Friday, July 6, 2012

A Quarter Century of Coding

by Odienator


Today is my 25th anniversary as a programmer. This was an arranged marriage, and as such I grew to love it though my passions were truly elsewhere. The dreamer in me wanted to write about film. He was deterred by obstacles, some insurmountable, some not. Unless you sold a million copies, writers didn’t make a lot of money. I grew up broke and with no intention of being grown and broke. That was the surmountable obstacle. I just needed to be a success which, to a 17 year old, seemed simple enough.  But there were also no Black film critics at the time, or so I thought, and I didn’t think I’d be able to get a job. I couldn’t scrub off my Blackness with Brillo, making this an insurmountable obstacle. This was also the deciding factor in allowing myself to be betrothed to Bill Gates and Sun Microsystems.

 "Odie, you is mah woman now!"

I once asked my Pops what constituted a career. He thought a moment, then said “at least 25 years.” He told me if I were able to secure a job and hold it for a quarter of a century, it would achieve the status of “a career.” This was in an era where the concept of the company man was not quite dead. There was still a notion that doing a good job meant you’d retire from that job. I thought it odd that society would consider me an adult after 18 years, but my work would require twenty-five for a similar status. No matter. I am a compulsive, and I desire a logical order in all things. Twenty-five years made a comforting amount of sense to me.

When I started looking for serious employment, I was a sophomore in college. I needed money to pay for my schooling, so a part-time job wouldn’t do. I wound up with a part-time job anyway, but I worked a full 8 hours learning the first of many systems with which I would do battle during my tenure. Since I needed to commit to a major that semester, and I had a job that could potentially go full-time after I graduated, I chose to major in computer science. I’d taken two CS classes already, so there was no transition from my freshman year. But it was not what I wanted to do; it was the logical thing to do. The compulsive in me was happy. The dreamer in me felt defeated. To bridge the gap, I imposed a timeline and I chose the area of information technology best described as creation through writing. If I could find a job writing programs, and I kept it for 25 years, I could return to the scene of this decision and readdress it. Unlike Robert Frost, I was going to return to that fork in the road and consider taking the road not taken.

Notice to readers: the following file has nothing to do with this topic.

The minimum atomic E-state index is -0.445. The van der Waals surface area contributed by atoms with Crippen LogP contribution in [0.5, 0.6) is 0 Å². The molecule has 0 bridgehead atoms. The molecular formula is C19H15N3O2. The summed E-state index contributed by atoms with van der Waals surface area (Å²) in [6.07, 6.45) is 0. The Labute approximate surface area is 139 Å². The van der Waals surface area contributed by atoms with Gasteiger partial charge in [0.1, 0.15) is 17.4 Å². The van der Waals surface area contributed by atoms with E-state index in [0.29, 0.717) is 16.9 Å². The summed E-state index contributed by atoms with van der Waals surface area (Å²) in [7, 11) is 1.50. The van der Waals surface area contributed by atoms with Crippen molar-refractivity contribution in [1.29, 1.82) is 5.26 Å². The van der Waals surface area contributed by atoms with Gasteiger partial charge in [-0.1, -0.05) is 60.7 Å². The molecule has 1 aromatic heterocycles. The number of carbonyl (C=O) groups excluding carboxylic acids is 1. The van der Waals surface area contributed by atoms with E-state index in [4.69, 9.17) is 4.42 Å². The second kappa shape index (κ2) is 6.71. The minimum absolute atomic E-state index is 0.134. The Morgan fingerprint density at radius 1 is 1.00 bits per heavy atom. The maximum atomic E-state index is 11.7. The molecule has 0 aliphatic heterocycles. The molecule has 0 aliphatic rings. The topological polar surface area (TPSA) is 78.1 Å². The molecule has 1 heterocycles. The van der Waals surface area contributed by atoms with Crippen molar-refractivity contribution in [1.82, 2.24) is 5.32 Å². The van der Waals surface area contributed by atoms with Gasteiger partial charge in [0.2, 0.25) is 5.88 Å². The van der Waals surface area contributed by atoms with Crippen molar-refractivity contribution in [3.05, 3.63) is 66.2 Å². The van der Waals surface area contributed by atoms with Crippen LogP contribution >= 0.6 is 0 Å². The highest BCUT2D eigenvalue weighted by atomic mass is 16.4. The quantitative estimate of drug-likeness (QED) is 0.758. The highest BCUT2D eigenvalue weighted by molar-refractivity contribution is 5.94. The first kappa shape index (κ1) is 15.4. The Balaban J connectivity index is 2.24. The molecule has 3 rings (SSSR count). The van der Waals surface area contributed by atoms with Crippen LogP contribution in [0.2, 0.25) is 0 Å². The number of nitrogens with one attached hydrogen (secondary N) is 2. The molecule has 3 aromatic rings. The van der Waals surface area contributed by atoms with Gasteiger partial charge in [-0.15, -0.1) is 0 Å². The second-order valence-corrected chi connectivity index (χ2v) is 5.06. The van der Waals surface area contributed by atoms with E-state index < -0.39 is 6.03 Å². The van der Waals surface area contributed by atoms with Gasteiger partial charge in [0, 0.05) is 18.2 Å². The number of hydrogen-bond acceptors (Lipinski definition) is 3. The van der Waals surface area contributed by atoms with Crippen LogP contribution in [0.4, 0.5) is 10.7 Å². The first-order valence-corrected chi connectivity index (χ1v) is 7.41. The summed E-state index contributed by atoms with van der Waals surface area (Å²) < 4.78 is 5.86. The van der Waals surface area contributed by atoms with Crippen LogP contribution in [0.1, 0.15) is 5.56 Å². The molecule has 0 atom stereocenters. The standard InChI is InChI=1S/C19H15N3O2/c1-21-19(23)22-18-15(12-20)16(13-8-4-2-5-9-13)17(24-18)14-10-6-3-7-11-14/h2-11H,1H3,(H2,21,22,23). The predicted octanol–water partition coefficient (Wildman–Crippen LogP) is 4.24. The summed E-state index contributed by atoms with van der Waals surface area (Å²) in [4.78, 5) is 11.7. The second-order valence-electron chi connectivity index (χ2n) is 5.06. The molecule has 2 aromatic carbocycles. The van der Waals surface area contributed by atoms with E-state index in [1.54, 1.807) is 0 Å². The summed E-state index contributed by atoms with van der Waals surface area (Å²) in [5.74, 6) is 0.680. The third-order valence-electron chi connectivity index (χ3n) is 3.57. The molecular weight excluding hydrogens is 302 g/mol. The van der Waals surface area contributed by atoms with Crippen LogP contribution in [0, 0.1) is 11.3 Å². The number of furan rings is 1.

If my mother had gotten her way, I’d be a lawyer right now. I would have been the first lawyer in a family still deprived of Johnnie Cochrans. With my personality, I would not only be chasing ambulances, I’d be driving the ones I couldn’t catch. I envision a 3 AM TV commercial where I ascend from a fiery hole in the ground, dressed to the nines and looking sympathetically at the camera. “Have you ever been in an accident?” I would ask. “Call the law firm of Henderson & Henderson now at 1-800-ODIE-LAW! Odienators are standing by!”

There was just one problem: I hate lawyers. Couple that with a teenager’s rebellious need to defy his parents, and things looked grim for Odienator, Esq. I stated unequivocally that I’d be a bum on the street before I joined Dewey, Screwum and Howe. To Mom’s generation, the vocations of prestige and privilege were medicine and the law. Mom chose the law because she knew her eldest boy was not mechanically inclined. I am clumsy and lack the most basic male instincts of construction without instructions. Odienator The Ambulance Chaser would get rich off the handiwork of Dr. Odie.

My refusal to succumb to the Devil’s Profession was not without consequence. Since we couldn’t agree on my major, I was offered the unlikely successful option of deciding what a 16-year old freshman wished to pursue. When I told Mom I wanted to pursue journalism, she said “writing is a frivolous pursuit.” This was a dagger in my heart because writing was my way of self-definition and identification. I was a writer before I was Black, before I was a boy, before I was human. It was—dare I use this word again?—a compulsion over which I had no control. And my reason for drawing breath was rejected as “frivolous pursuit.” Mom believes that to this day, and the reservoir of guilt I carry deep within me rises a foot with every written piece I submit. This may bring enough rain for an extra two feet of guilt.